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It is often interesting to know why an author chose to write a particular story.
First, in order for me to explain this reason, I need to tell you a little about my background. I have worked as a teacher, then as a child psychologist in schools, and finally as a lecturer and professor in two South African universities.
It is only since my retirement some twelve years ago that I had the time to start writing stories for both young children and older adolescents. Because of my professional background - and particular interest in reading development all my published short stories and novels have an underlying purpose. And that purpose is to bring to young people reading material that is not only interesting and that they can relate to their personal lives, but also carries with it something that could be useful in their own psychological development.
All of my three novels in this Xlibris series (see the relevant titles of the other two novels below) have an underlying developmental theme and purpose. And this is to provide stories that I hope may help them deal with the painful feelings and, often, their practical difficulties which have to be faced when someone has lost a loved one.
Perhaps even more important, each of the stories also tells, in its own way, how the main character overcomes and rises above her or his grief and difficulties. Differing in each case, this recovery comes not only from the help and support of one or more friends, relatives, neighbours and teachers but also, significantly, from the determination and courage of each of the main characters.
In order to help you to relate these important elements to your own life, and perhaps to the lives of other young people whom you may know, I have added two short sections at the end of each book. The first provides you with a number of Questions to think about and the second with a few carefully chosen Activities for you to undertake if you choose to do so.
However, even though it may take a little effort, please follow through on both of the above elements as they will most definitely help you get the most out of each story.
Second, I believe that an author of any fictional story needs to be personally familiar with the place and the language* and culture of the people who live there. Without this element, the story will simply not feel authentic or real to any reader wherever they happen to live in the world.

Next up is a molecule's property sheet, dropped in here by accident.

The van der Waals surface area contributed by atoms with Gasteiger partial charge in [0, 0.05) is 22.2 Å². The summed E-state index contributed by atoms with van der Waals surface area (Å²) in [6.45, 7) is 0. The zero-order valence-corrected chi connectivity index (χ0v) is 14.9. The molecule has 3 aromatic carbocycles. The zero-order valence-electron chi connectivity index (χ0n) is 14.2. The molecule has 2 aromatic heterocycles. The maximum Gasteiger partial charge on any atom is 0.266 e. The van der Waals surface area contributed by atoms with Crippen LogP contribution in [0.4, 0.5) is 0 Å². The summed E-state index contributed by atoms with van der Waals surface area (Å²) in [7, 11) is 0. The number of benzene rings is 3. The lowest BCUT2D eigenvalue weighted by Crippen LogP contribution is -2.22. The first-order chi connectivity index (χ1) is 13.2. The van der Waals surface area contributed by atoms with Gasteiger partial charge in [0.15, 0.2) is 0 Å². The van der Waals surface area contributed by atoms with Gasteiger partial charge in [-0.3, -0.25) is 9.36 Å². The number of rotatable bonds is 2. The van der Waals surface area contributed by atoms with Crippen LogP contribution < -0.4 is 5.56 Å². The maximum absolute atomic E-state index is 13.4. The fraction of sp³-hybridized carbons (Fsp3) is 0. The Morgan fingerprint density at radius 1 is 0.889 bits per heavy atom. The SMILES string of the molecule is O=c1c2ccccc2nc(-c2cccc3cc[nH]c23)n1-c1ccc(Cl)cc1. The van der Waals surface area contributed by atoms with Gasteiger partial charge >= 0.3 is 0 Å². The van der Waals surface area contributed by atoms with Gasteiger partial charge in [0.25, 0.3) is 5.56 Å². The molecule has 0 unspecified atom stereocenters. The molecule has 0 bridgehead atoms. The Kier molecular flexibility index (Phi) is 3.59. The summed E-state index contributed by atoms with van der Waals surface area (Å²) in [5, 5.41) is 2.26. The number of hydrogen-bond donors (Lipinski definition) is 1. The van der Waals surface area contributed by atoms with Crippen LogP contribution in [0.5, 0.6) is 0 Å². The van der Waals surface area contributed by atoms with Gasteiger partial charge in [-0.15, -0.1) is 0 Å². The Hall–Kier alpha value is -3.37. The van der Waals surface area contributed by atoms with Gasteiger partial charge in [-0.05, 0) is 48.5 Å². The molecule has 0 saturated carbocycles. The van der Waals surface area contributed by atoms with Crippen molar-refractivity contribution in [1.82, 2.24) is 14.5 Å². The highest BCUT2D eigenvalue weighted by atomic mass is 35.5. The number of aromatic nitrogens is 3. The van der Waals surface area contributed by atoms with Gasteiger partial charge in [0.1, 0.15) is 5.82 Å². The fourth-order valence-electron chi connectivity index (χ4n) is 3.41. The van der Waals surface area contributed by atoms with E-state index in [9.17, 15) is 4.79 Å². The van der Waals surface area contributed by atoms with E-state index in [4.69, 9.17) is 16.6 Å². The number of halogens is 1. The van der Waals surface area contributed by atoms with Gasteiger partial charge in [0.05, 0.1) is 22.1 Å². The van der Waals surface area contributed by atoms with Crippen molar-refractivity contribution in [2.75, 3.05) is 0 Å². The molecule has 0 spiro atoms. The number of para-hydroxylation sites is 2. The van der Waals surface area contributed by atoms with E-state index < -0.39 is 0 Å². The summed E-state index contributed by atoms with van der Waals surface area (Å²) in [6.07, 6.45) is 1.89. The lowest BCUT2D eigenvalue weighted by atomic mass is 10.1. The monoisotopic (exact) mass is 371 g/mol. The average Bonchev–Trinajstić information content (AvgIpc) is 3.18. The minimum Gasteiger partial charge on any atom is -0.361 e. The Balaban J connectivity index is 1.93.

My hope, again, is that this will be true for you.
*In each of my three novels, I have a list at the end of the novel of the English translations, and a guide to the pronunciation of, those important names, words and phrases in the African languages that I have chosen to use in the respective novels. I hope that this information may contribute to the authenticity of the stories as you read them.
The titles of my other two Xlibris Corporation novels in this series are:
The story that I have written below grew out of an actual experience.
It all started when an organisation in the province of KwaZulu-Natal, South Africa asked a colleague and me to do some research with the orphans in the organisations project. The organisation wanted to find out if it was really being effective in helping the orphans as opposed to other children in the community who lived in homes where an adult or adults (called adult headed households) were looking after them. (In the case of the orphans, where no adults were looking after them, the term, child headed households, was used.)
We wanted to find out what problems the orphans in child headed households had to face, and whether these were different to the problems faced by other children who lived in the same poor community in the adult headed households. We also wanted to find out how the orphans coped with their problems, and what strengths they had learned in living alone